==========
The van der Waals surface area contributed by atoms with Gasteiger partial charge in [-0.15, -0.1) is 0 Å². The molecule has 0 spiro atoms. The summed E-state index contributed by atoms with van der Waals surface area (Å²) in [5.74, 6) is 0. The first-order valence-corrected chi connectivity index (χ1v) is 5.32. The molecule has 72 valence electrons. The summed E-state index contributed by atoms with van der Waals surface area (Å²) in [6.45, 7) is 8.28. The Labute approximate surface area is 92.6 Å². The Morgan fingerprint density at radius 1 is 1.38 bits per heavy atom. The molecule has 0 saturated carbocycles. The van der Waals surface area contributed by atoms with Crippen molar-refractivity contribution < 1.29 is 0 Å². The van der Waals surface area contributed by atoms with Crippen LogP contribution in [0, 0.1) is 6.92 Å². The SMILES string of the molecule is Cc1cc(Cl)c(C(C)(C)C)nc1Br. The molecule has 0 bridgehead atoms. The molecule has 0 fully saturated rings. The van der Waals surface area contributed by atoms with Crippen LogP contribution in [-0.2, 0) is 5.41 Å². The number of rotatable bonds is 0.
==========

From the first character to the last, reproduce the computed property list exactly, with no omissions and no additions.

The van der Waals surface area contributed by atoms with Gasteiger partial charge in [-0.15, -0.1) is 0 Å². The molecule has 0 spiro atoms. The summed E-state index contributed by atoms with van der Waals surface area (Å²) in [5.74, 6) is 0. The first-order valence-corrected chi connectivity index (χ1v) is 5.32. The molecule has 72 valence electrons. The summed E-state index contributed by atoms with van der Waals surface area (Å²) in [6.45, 7) is 8.28. The Labute approximate surface area is 92.6 Å². The Morgan fingerprint density at radius 1 is 1.38 bits per heavy atom. The molecule has 0 saturated carbocycles. The van der Waals surface area contributed by atoms with Crippen molar-refractivity contribution < 1.29 is 0 Å². The van der Waals surface area contributed by atoms with Crippen LogP contribution in [0, 0.1) is 6.92 Å². The SMILES string of the molecule is Cc1cc(Cl)c(C(C)(C)C)nc1Br. The molecule has 0 bridgehead atoms. The molecule has 0 fully saturated rings. The van der Waals surface area contributed by atoms with Crippen LogP contribution in [-0.2, 0) is 5.41 Å². The number of rotatable bonds is 0.